The Left Bank is known for its literary celebrities, like Satre, Hemingway, Fitzgerald and Gertrude Stein.
On this tour you'll visit the historic literary cafés, the Luxembourg Gardens, the market streets, the Pantheon, bookstores and much more. All in a small group and with an expert English speaking guide.
The Citroën 2CV is the most iconic car ever produced in France and is still recognized for its classic minimalist design and solid engineering.
Imagine seeing Paris from your private Citroën 2CV, with a knowledgeable chauffeur taking you to all the must-see landmarks: the Eiffel Tower, Arc de Triomphe, Notre Dame, Sacre Coeur and many others!
The 3-hour tour includes a typical Parisian snack break. We can't imagine having more fun in a car!
Our Paris Concierge knows that sometimes it's nice to just sit back and let someone else show you around.
So he's arranged a gaggle of private car tours, a chance to give yourself a treat and see a lot of the city in a short time. They're perfect for first-time visitors and for those who don't have much time, but want to see a lot.
Read our reviews and recommendations — from two-hour tours to classic full-day tours with a Louvre tour to drinking champagne while cruising in a vintage Rolls Royce!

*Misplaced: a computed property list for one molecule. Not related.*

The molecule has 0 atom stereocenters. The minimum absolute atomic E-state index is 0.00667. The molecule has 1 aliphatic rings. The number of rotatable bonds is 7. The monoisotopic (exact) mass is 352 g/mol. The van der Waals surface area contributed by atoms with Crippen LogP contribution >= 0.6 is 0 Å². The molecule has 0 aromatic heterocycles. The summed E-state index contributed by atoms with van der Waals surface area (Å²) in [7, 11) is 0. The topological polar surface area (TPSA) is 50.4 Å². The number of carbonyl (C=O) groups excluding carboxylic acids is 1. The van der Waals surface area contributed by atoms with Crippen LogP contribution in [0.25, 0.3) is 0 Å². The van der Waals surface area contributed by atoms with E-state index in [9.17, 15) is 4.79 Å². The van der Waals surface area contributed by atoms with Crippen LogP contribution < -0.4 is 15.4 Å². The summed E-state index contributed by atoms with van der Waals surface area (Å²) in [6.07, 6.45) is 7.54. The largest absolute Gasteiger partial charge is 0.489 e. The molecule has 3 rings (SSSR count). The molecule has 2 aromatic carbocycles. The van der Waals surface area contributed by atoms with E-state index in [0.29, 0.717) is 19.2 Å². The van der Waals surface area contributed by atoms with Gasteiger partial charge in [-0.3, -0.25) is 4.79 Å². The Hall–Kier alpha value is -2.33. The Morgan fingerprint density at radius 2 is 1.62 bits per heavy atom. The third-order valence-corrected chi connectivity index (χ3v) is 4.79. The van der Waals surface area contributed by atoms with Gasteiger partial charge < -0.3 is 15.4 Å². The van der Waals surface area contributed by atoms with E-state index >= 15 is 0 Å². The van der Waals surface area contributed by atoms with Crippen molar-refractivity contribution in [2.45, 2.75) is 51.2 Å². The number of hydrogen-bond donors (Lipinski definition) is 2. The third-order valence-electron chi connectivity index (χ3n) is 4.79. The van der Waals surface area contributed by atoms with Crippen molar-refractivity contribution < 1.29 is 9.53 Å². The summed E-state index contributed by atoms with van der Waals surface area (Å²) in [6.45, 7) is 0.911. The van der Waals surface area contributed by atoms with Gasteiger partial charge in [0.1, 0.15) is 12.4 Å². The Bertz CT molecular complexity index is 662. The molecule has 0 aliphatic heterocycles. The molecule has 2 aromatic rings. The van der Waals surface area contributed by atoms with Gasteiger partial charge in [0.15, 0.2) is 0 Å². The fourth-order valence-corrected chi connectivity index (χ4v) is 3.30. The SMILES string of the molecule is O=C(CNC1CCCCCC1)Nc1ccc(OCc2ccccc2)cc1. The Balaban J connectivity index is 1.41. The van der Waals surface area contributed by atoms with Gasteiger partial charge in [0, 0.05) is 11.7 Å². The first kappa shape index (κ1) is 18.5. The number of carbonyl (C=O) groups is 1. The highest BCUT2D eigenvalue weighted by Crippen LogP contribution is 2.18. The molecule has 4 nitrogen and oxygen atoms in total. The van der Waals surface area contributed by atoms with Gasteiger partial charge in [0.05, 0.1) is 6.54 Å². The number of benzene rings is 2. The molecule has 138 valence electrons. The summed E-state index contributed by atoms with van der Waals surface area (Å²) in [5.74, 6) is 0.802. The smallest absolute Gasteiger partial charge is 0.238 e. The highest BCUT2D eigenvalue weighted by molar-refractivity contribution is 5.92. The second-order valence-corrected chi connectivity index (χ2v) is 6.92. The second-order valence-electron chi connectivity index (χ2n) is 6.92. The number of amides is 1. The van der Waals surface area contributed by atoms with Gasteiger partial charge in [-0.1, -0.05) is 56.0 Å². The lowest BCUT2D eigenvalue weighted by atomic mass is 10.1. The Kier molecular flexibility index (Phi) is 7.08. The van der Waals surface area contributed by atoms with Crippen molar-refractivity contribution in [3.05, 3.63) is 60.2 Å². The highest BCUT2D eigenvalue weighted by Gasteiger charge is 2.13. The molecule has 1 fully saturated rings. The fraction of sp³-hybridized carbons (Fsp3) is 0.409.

Cruise through the streets, monuments and parks of Paris!
Feel like a rockstar as you glide effortlessly past the Eiffel Tower, the Louvre and the Place de la Concorde. Everything on your What to See in Paris list!
These extremely popular tours are 4 hours long and are limited to 8 participants.
The Seine River slashes through Paris — there are 37 bridges, including three pedestrian bridges and a couple of Metro bridges.
You're probably not going to visit them all, but on a nice day, stroll along the banks of the Seine and take a look at some of the fabulous and historic bridges that cross the river…
Pont Alexandre III, the gilded wonder named after Czar Alexander III and built to celebrate the 1892 alliance between Russia and France.
Pont d'Alma, with its wonderful night-time view of the Eiffel Tower and the Eternal Flame sculpture that has become a de facto memorial to Princess Diana, who died nearby.
Pont Neuf or "New Bridge", actually the oldest bridge in Paris, that connects both rivers banks with Île de la Cité.
Pont des Arts, the pedestrian bridge that connects the Left Bank to the Louvre and offers a unique view of the pointy end of Ile de la Cité.